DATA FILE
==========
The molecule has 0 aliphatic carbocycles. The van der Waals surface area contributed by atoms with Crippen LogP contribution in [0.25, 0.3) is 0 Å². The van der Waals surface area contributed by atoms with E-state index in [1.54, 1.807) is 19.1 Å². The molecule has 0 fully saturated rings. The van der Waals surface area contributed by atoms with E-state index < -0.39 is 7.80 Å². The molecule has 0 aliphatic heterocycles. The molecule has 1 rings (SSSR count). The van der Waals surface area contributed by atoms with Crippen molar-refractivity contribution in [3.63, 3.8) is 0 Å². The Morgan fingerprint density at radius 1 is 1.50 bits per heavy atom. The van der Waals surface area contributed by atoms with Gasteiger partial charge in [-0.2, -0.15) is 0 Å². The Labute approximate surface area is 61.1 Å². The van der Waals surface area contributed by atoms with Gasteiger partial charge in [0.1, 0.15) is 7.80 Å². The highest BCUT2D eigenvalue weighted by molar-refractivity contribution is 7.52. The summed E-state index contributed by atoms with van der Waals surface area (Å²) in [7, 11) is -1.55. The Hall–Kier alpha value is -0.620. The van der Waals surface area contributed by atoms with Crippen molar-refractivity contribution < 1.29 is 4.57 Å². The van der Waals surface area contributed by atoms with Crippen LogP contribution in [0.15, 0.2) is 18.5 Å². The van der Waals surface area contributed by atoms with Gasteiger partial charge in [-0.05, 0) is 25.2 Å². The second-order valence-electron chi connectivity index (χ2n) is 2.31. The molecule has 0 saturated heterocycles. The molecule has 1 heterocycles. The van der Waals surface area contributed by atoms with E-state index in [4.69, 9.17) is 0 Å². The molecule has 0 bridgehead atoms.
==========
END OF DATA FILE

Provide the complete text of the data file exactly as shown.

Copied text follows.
The molecule has 0 aliphatic carbocycles. The van der Waals surface area contributed by atoms with Crippen LogP contribution in [0.25, 0.3) is 0 Å². The van der Waals surface area contributed by atoms with E-state index in [1.54, 1.807) is 19.1 Å². The molecule has 0 fully saturated rings. The van der Waals surface area contributed by atoms with E-state index < -0.39 is 7.80 Å². The molecule has 0 aliphatic heterocycles. The molecule has 1 rings (SSSR count). The van der Waals surface area contributed by atoms with Crippen molar-refractivity contribution in [3.63, 3.8) is 0 Å². The Morgan fingerprint density at radius 1 is 1.50 bits per heavy atom. The van der Waals surface area contributed by atoms with Gasteiger partial charge in [-0.2, -0.15) is 0 Å². The Labute approximate surface area is 61.1 Å². The van der Waals surface area contributed by atoms with Gasteiger partial charge in [0.1, 0.15) is 7.80 Å². The highest BCUT2D eigenvalue weighted by molar-refractivity contribution is 7.52. The summed E-state index contributed by atoms with van der Waals surface area (Å²) in [7, 11) is -1.55. The Hall–Kier alpha value is -0.620. The van der Waals surface area contributed by atoms with Crippen molar-refractivity contribution < 1.29 is 4.57 Å². The van der Waals surface area contributed by atoms with Crippen LogP contribution in [0.15, 0.2) is 18.5 Å². The van der Waals surface area contributed by atoms with Gasteiger partial charge in [-0.05, 0) is 25.2 Å². The second-order valence-electron chi connectivity index (χ2n) is 2.31. The molecule has 0 saturated heterocycles. The molecule has 1 heterocycles. The van der Waals surface area contributed by atoms with E-state index in [4.69, 9.17) is 0 Å². The molecule has 0 bridgehead atoms.